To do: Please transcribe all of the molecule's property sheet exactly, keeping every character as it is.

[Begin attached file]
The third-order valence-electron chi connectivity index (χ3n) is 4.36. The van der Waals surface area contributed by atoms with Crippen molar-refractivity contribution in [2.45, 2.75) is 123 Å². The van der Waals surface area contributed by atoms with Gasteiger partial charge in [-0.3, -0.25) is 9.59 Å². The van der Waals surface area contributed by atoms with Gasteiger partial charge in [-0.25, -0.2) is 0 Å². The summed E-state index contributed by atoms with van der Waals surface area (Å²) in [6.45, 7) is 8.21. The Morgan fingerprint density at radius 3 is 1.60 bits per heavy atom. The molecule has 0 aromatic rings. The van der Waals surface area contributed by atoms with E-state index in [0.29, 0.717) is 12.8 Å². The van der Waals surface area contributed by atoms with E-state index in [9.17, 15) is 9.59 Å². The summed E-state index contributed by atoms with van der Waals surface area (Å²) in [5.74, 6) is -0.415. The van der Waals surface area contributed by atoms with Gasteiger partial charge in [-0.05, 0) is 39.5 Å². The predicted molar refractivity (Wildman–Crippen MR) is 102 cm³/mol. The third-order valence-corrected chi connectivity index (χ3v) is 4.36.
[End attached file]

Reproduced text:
The third-order valence-electron chi connectivity index (χ3n) is 4.36. The van der Waals surface area contributed by atoms with Crippen molar-refractivity contribution in [2.45, 2.75) is 123 Å². The van der Waals surface area contributed by atoms with Gasteiger partial charge in [-0.3, -0.25) is 9.59 Å². The van der Waals surface area contributed by atoms with Gasteiger partial charge in [-0.25, -0.2) is 0 Å². The summed E-state index contributed by atoms with van der Waals surface area (Å²) in [6.45, 7) is 8.21. The Morgan fingerprint density at radius 3 is 1.60 bits per heavy atom. The molecule has 0 aromatic rings. The van der Waals surface area contributed by atoms with E-state index in [0.29, 0.717) is 12.8 Å². The van der Waals surface area contributed by atoms with E-state index in [9.17, 15) is 9.59 Å². The summed E-state index contributed by atoms with van der Waals surface area (Å²) in [5.74, 6) is -0.415. The van der Waals surface area contributed by atoms with Gasteiger partial charge in [-0.05, 0) is 39.5 Å². The predicted molar refractivity (Wildman–Crippen MR) is 102 cm³/mol. The third-order valence-corrected chi connectivity index (χ3v) is 4.36.